Credit Insurance: The Time Is Now
We are quickly moving through the year with many questions and uncertainties.
Company bankruptcies are on the rise. Payment default is at an all time high.
For businesses trading on open credit terms, there hasn’t been a better time to protect cash flow from losses due to customer non-payment default.
Accounts receivable are an important component of any company’s balance sheet. Cash flow, profitability, and loss avoidance are affected by how well credit decisions are managed. For many businesses, accounts receivable are one of the last major assets left uninsured. Make one bad credit decision and a catastrophic loss could have a serious impact to the bottom line. On the other hand, be too credit restrictive and customers will take their business elsewhere.
Today, having accurate financial information and making proper credit decisions are critically important in protecting cash flow from sudden losses and maintaining a financially strong business. In the United States alone, the number of bankruptcies continues to rise, with over 60,000 corporate bankruptcies filings projected by the close of 2010. These are staggering numbers, considering in 2009 there were 55,000 business filings, and in 2008 over 34,000 filings, according to the Administrative Office of the US Courts. But bankruptcy is only part of the problem. There are businesses operating today that are considered financially distressed, paying habitually slow, which, for the company holding the delinquent receivables, can cause significant cash flow problems and/or unexpected business interruption, and in some cases, outright failure.
While this reality may sound bleak, it doesn’t have to be this way. If your company ships on open credit terms to your customers, there’s no reason to shoulder the risk yourself. Credit insurance can help your company protect itself from these unexpected events. In exchange for premiums between .25 – 1% of annual sales, your credit insurance policy lets you transfer the risk of “doing business” to another entity, guaranteeing that you’ll be paid for the products and services you sell. Using it as a sales tool, you can ship freely to existing customers without risk of loss, while creating brand new opportunities selling to customers who were considered too risky in the past. Whether selling domestically or abroad, credit insurance can easily help you gain market share over competitors who restrict their own sales because they don’t have the same insight as you, and do not yet have credit insurance protecting their own accounts.
With the benefits associated with credit insurance, and there are many, it’s a product that is often misunderstood. Oftentimes, when credit and financial executives enter into discussions about credit insurance, a general assumption is made that customers with long time, positive trading histories will never default.
Here are some typical responses from executives regarding the subject:
- “I’m not worried about our major accounts, we’ve been doing business with these customers for years.”
- “Our key buyers never miss a beat and always pay within terms. We have great relationships with all of them.”
- “If any of my top customers filed bankruptcy tomorrow, it would hurt not only my business, but every one of my competitors businesses as well. That’s the only insurance I need.”
While the confidence these executives have in their customers’ ability to pay their trade obligations is understandable, the justification is not. This is because credit insurance companies see an entirely different story. Businesses of all shapes and sizes, no matter where they trade, experience pressure from many sources — shrinking margins, higher operating costs, stiff competition, and poor collection recovery on their own receivables. Any one of these conditions can develop into significant cash flow problems for any business causing that “perfect trading relationship” to fail unexpectedly.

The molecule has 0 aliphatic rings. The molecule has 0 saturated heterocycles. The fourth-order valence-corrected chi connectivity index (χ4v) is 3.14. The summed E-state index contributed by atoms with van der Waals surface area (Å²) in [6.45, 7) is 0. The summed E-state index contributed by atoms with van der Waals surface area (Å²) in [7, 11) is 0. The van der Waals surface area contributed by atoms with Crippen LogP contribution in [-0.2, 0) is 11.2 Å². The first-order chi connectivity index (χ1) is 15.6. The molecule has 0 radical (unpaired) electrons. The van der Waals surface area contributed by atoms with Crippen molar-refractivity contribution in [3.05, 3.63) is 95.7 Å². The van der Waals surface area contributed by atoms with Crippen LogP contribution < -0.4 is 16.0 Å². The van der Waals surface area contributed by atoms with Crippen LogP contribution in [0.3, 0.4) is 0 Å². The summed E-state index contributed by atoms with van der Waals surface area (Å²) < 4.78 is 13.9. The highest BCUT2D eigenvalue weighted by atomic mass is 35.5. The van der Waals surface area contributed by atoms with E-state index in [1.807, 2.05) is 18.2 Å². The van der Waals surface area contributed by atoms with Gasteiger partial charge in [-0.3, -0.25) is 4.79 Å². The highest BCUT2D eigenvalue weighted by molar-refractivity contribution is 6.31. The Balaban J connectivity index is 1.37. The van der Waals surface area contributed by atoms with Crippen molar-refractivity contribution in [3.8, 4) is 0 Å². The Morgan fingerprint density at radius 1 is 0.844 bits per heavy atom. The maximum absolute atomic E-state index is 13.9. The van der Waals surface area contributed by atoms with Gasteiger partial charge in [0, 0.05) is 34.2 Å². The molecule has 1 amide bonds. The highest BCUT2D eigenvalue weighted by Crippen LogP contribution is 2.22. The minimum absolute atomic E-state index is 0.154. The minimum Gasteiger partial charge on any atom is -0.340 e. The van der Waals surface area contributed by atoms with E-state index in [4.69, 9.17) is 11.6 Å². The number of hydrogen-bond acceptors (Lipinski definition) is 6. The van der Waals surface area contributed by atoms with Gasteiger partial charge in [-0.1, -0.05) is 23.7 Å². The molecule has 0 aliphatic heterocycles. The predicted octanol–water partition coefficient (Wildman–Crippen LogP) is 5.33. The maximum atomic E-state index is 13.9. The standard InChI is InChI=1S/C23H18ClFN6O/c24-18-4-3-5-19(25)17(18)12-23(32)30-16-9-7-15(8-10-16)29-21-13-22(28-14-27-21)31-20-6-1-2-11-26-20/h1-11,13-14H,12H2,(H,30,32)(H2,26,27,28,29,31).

A company’s ability to pay their trade obligations has very little to do with how large they are or how long a trading relationship has been established. Today’s economic and financial pressures can take down even the largest 600lb gorilla – and any supplier without protection on their accounts receivable could easily experience business interruption or outright failure, particularly in highly concentrated situations.
Credit insurance companies are seeing business defaults more frequently than any other time in history. To offset the effect of this for policyholders, accurate and up to date trading histories on companies are maintained, identifying firms that are habitually delinquent in paying their suppliers. This is critical information – as it provides an early warning system to policyholders to help with their credit decisions. This data also allows credit insurance companies to analyze trends and identify companies that may have just defaulted with other vendors. History shows that even if these defaulting companies continue to pay only a handful of suppliers, they’ll likely stop paying all their vendors in the near term.
For the executive who believes to have a stellar trading history with a large, key account, how valuable would this information be upon discovery that this same account recently defaulted on payments to 30 of their other suppliers? Priceless, especially when it’s realized that they’re probably next in line.
Partnering with the right trade credit insurance company with access to critical buyer information can help steer a business away from unnecessary financial risk. This kind of business intelligence combined with credit insurance protection makes smart business sense for today’s corporations.
Have a question about credit insurance? Feel free to call us at 1-844-315-4985 or contact us directly by using the form to the right.